$$\begin{aligned} (DG(x,y),(z,t)) \le L < + \infty , \quad \forall (x,y) \in {\mathbb {R}}^k\times (0,+\infty ), \end{aligned}$$

where L possibly depends on (zt). Let us compute DG. Firstly we have that

$$\begin{aligned} \partial _{x_i}G(x,y) = \partial _{x_i}h\left( \frac{x}{y}\right) . \end{aligned}$$

Now, exploiting the convexity of h, we can choose any \(v \in {\mathbb {R}}^k\) with \(\Vert v\Vert = 1\) and write

$$\begin{aligned} (Dh(x),v) \le \frac{h(x + sv) - h(x)}{s}, \quad \forall s \in {\mathbb {R}}^+. \end{aligned}$$

Using the linear growth of h, i.e. (ii), we bound:

$$\begin{aligned} (Dh(x),v) \le \frac{A\Vert x + sv\Vert + B + A\Vert x\Vert + B}{s}. \end{aligned}$$

Letting \(s \rightarrow + \infty \), the previous expression yields

$$\begin{aligned} (Dh(x),v) \le A,\quad \forall x,v \in {\mathbb {R}}^n, \Vert v\Vert =1. \end{aligned}$$

Thus, if we can show that \(\partial _yG(x,y)\) is uniformly bounded, then we conclude the proof. We compute explicitly, for every \((x,y)\in {\mathbb {R}}^{k}\times (0,+\infty )\)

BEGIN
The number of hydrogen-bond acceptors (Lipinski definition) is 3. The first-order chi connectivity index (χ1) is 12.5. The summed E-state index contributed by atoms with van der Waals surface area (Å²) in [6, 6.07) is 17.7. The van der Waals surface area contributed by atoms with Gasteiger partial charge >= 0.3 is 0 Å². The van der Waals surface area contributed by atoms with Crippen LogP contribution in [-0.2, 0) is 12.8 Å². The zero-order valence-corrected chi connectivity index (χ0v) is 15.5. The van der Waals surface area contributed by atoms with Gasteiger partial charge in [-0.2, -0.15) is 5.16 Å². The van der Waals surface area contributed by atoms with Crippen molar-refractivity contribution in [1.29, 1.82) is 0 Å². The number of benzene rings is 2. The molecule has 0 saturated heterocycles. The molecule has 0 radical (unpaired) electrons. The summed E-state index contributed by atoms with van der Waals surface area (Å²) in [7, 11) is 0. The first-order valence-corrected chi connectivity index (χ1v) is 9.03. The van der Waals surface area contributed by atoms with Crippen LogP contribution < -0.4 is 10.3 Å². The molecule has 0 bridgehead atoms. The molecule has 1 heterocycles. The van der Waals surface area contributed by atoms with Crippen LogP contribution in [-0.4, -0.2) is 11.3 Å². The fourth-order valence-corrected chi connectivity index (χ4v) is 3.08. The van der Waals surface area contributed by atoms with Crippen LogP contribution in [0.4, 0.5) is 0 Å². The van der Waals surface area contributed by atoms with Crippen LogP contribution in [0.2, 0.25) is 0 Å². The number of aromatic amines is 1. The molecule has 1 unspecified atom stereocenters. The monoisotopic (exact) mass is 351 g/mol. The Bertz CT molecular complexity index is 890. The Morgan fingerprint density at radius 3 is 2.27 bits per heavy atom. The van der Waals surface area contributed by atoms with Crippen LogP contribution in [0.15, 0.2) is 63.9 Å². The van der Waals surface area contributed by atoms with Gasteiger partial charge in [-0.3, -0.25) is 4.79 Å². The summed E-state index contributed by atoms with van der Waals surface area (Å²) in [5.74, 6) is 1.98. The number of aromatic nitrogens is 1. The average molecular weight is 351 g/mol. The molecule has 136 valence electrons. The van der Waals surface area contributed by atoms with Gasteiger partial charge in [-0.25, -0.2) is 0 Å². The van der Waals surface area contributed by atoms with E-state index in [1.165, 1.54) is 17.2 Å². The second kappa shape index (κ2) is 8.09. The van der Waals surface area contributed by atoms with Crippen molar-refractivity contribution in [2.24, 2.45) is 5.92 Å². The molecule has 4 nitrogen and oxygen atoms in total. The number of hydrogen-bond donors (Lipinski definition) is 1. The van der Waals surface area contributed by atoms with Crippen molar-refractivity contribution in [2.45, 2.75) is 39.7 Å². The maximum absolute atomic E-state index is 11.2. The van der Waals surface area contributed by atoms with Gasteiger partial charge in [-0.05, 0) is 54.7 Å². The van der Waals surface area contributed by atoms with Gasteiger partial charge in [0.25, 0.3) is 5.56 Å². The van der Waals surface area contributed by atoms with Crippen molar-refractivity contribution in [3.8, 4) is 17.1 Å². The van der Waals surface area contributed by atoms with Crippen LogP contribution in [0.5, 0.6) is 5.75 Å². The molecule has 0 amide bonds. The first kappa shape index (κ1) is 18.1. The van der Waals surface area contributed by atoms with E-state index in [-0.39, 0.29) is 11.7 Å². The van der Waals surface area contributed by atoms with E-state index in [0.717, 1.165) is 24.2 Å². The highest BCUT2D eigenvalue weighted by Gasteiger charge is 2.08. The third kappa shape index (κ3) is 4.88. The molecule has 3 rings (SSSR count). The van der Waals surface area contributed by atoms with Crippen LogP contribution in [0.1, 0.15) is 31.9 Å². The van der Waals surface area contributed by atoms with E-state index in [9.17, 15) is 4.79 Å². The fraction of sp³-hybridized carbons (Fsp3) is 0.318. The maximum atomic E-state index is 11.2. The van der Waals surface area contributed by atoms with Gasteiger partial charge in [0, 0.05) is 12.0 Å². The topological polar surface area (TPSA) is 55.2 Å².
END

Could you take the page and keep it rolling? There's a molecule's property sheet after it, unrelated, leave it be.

$$\begin{aligned} \partial _yG(x,y) = h\left( \frac{x}{y}\right) - \left( Dh\left( \frac{x}{y}\right) ,\frac{x}{y}\right) . \end{aligned}$$

We are therefore left to study the boundedness (from below) of the function \(z\mapsto h(z) - (Dh(z),z)\), but this is a consequence of (iii) of property (P).

Finally, let us show the necessity of (P). If \({\mathcal {G}}\) is convex and extends G, then in particular

$$\begin{aligned} {\mathcal {G}}(z,1) = G(z,1) = h(z), \quad \forall z \in {\mathbb {R}}^k, \end{aligned}$$

hence h is convex. By the discussion of Sect. 5.1, we know that \({\mathcal {G}}\) is globally Lipschitz with constant \(L > 0\). Since

$$\begin{aligned} {\mathcal {G}}(z,1) = h(z), \quad \forall z \in {\mathbb {R}}^k, \end{aligned}$$

we infer that h has linear growth, i.e. it enjoys property (ii). Finally, we need to show (iii). Since \({\mathcal {G}}\) extends G in the upper half-space, we obtain

$$\begin{aligned} |\partial _yG(x,y)| \le L, \quad \forall (x,y) \in {\mathbb {R}}^k\times (0,+\infty ). \end{aligned}$$

By the definition of G, we deduce